Connect with us
Active Currencies 14762
Market Cap $2,563,890,376,972.50
Bitcoin Share 51.36%
24h Market Cap Change $-0.99

Bitcoin may emerge unscathed as traditional financial markets run for cover

3min Read

Share this article

2020 has proven to be a highly dramatic year. In less than 90 days’ time, Bitcoin prices not only soared close to the $10,000 mark, but its fortunes reversed as well, with the price of the world’s largest cryptocurrency dropping to as low as $3.8k. At press time, Bitcoin’s price was stabilizing over the $5000 mark, with many traders hoping that the king coin would soon surge again and reverse the many losses incurred over the past few days.

Source: Coinstats

During a recent episode of the Citizen Bitcoin podcast, Christian Keroles of BTC Media discussed the role of Bitcoin in times of rising uncertainty with regard to economic, political, and geographical developments. As the global health crisis emerging out of COVID- 19 escalates and forces a lockdown on major markets, the impact on Bitcoin is debatable. Keroles, referring to traditional financial markets, highlighted,

“The legacy financial system is much more vulnerable to human viruses than, than Bitcoin. Just because Bitcoin doesn’t rely on humans nearly as much.”

Over the past few weeks, the Dow Jones Industrial Average plummeted by around 28 percent. On 12 March alone, the DJI fell by 2,352 points, or close to 10% which was the biggest one-day drop since 1987.

Source: DJI Chart on TradingView

Substantiating his remark, Keroles pointed out that, “Bitcoin is socially scalable because it removes so much human and tonnage of middlemen that are in the legacy financial system,  starting at the top with the central banks and on down. Bitcoin just obsoletes a huge portion of that.”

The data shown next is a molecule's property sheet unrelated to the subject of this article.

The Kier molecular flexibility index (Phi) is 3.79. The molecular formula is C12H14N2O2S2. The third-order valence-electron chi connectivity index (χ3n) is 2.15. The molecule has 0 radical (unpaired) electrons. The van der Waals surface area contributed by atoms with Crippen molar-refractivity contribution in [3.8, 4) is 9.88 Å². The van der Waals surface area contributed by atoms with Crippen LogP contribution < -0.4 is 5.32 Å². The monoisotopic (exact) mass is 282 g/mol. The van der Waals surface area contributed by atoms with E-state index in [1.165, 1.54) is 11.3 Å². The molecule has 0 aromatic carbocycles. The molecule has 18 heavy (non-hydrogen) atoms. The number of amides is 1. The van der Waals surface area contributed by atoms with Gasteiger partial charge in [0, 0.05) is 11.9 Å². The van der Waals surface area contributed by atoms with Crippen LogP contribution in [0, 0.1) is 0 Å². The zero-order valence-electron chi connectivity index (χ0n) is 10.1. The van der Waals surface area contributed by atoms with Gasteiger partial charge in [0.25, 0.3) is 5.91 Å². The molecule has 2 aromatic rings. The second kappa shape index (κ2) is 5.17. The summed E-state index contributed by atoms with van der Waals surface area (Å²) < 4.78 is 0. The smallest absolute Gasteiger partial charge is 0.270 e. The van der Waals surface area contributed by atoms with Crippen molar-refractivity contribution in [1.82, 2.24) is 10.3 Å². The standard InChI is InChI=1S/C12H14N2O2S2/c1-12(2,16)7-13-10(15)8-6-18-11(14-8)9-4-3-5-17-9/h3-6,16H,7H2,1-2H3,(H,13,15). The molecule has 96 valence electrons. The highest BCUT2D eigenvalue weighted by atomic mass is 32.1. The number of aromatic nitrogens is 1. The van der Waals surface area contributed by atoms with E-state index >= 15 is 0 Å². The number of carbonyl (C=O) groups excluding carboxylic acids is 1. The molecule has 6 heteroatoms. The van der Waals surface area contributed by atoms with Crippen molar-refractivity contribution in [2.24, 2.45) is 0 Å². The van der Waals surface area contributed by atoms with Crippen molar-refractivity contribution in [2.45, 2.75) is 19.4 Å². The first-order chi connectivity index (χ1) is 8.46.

While Bitcoin has been traditionally looked upon as an uncorrelated asset that is heavily insulated from economic and geopolitical phenomenons around the world, in recent times, these narratives aren’t always watertight. While Bitcoin has seen increasing adoption from institutional investors along with the addition of Futures, Options, and other institutional products, many commentators argue that the correlation to traditional financial markets has gone up as a result of these developments.

In fact, a recent Aracane research report echoed a similar opinion with regards to Bitcoin by stating,

“It looks like institutional traders are taking a break from bitcoin, in this unstable period with growing fear related to the coronavirus. While de-risking is a potential motivation, it’s likely that the sudden drop in the stock market had an effect through margin calls leading to a short-term liquidity squeeze.”

Commenting on another key feature that distinguishes Bitcoin from other financial assets, Keroles highlighted,

“Bitcoin does is it just creates an opportunity for people to create value and then actually capture it. And when people adopt that monetary technology, it actually changes them.”

While Bitcoin continues to walk a thin line between a safe haven asset and yet another financial asset heavily influenced by the outside world, recent studies have argued that Bitcoin may end up benefiting from global uncertainties. One study analyzed the role of geopolitical risk (GPR) in defining the value of Bitcoin and concluded that “heightened levels of GPR are likely to affect positively Bitcoin prices as investors consider Bitcoin as a hedge against global uncertainties.”

According to the study’s data, out of the five leading cryptocurrencies, only Bitcoin exhibited significant jumps or price discontinuities, with the king coin surging with an increase of GPR.


Jude Gerald Lopez is a full time News Editor at AMBCrypto covering the US and Indian market. He is a post-graduate in English literature with around 4 years of teaching experience in Indian literature.
Read the best crypto stories of the day in less than 5 minutes
Subscribe to get it daily in your inbox.
Please check the format of your first name and/or email address.

Thank you for subscribing to Unhashed.